Recently I have been mulling around what makes a great shot. And when I start thinking like this, my mind spinning around all of the possibilities, my first thought is the rule of thirds.
In its most basic concept, the rule of thirds is a grid divided in thirds, and the idea is to place objects of eye interest on the intersecting lines - almost like playing tic tac toe, but at the intersections. And slam, bam, you are supposed to end up with a great picture.
But before you thank your mama, let's take a harder look at the rule of thirds. Start thinking of the rule of thirds as a 3-D adventure. Lay that grid down in your mind and start thinking foreground, mid-ground, and far-ground. You want to lead the eye through the picture. This is your goal. A trick I often use is to have something close of interest and something that draws the eye to the mid-field. Then, for the kicker, have something in the horizon that continues to draw interest. When I take a picture, I generally compose it as fast as I can click the shutter with these elements in mind.
And still this scratches only the technical aspects of composition. And the rule of thirds is a rule I break often. But the rule of thirds is classical, and means class. And if you follow the above simple formula, you will start to learn where and how to break the rules.
Look at the picture above. It is not in perfect alignment with the rule of thirds, but it follows one of the most important concepts. It leads the eye. Every time I look at a photo I think, what is leading my eye? I think of this in several different ways: light, shadow, colors, objects and direction. All of these elements are in my mindful consideration when I either take a photo myself or look at artful photography from another photographer.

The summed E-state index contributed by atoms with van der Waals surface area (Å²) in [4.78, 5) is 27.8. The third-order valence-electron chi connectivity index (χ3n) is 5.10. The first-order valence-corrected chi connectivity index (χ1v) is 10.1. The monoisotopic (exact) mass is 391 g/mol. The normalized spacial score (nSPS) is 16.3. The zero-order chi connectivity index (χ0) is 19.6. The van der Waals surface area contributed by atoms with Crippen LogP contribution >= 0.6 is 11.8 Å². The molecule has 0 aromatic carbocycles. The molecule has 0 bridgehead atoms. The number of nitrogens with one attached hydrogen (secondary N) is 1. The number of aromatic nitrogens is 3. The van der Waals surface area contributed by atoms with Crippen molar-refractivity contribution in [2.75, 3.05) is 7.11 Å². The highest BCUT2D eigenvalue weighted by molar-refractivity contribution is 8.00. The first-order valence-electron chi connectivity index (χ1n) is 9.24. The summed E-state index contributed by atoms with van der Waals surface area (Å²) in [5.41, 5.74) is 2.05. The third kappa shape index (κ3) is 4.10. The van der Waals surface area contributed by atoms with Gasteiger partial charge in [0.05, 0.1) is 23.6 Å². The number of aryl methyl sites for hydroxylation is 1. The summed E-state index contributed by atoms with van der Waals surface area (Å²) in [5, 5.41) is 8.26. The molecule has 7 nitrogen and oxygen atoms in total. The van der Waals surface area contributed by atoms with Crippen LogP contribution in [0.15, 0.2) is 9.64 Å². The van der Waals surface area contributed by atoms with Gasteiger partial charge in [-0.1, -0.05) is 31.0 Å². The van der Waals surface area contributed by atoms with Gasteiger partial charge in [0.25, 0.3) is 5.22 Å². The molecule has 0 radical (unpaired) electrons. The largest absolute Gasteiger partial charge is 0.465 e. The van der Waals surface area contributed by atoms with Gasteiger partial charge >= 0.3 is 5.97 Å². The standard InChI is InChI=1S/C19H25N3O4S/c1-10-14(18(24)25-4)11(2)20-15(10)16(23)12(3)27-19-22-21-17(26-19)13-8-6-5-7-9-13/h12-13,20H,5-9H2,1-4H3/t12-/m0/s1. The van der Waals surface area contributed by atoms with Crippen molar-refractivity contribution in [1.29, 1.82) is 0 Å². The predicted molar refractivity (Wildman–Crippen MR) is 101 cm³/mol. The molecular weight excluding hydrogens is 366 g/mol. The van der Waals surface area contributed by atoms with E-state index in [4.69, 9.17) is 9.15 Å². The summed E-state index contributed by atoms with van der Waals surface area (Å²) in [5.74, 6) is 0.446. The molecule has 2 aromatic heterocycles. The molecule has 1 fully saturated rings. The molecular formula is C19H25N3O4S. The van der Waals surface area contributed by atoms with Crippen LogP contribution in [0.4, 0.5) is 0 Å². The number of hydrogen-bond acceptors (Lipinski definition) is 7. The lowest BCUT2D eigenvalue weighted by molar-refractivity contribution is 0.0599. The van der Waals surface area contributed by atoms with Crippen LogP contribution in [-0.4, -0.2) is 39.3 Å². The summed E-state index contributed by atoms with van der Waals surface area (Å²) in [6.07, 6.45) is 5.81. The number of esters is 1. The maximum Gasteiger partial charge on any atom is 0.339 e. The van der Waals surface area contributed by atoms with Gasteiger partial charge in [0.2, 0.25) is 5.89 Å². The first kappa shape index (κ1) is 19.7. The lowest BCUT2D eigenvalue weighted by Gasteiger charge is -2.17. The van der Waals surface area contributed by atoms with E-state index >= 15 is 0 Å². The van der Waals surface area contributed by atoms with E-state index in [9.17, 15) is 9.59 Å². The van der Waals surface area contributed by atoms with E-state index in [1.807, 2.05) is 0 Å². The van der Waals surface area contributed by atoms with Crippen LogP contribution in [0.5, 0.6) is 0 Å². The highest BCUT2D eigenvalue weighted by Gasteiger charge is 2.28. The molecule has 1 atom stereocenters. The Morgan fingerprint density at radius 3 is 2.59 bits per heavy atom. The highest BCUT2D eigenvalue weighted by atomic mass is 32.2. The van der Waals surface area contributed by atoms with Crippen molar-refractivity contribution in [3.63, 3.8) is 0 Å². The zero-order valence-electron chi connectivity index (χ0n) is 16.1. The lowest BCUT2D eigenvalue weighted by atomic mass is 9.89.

Other things to consider when taking a photo:
What is the story?
Impact with visual, emotional, or mysterious elements
Perspectives that are different
What a picture will evoke in the viewer
Each of these topics I will cover in later posts. But if you are like me, you will start thinking of all the possibilities now.
All of these elements work their way into making a good photograph. Below are my personal thoughts on the picture I used to illustrate this article.
The photo was taken with a Cannon elph sd750. It was the third shot I took with the camera while testing it out. I won this camera in a photo contest and I think it will make a great pocket camera. It's cheap and fun, and I also think that it proves the point that you can take a good picture with any camera at your disposal. And that is the point of this paragraph - you don't need an expensive camera to take a good shot.
Now about the compositional elements:
My friend is smack in the foreground with good play of light and shadows. The window frames the road and leads the eye directly to the mid-ground of the road. In the far-ground, a white sign leads the eye into the distance. Since my friend is looking forward, I left plenty of space so you can imagine the road ahead. I like the idea that he is squinting. It makes you feel his concentration. One other note - there is a diagonal line of interest from the end of his nose to the sign, and, off in the far distance, a barely-seen light pole. Now, you might like or dislike this shot, but I thought it would be a good photo to illustrate the points of how I use composition.
I know my mama thanks me.
The Blue Light Special - oybay© posted a photo: [image: The Blue Light Special]
9 hours ago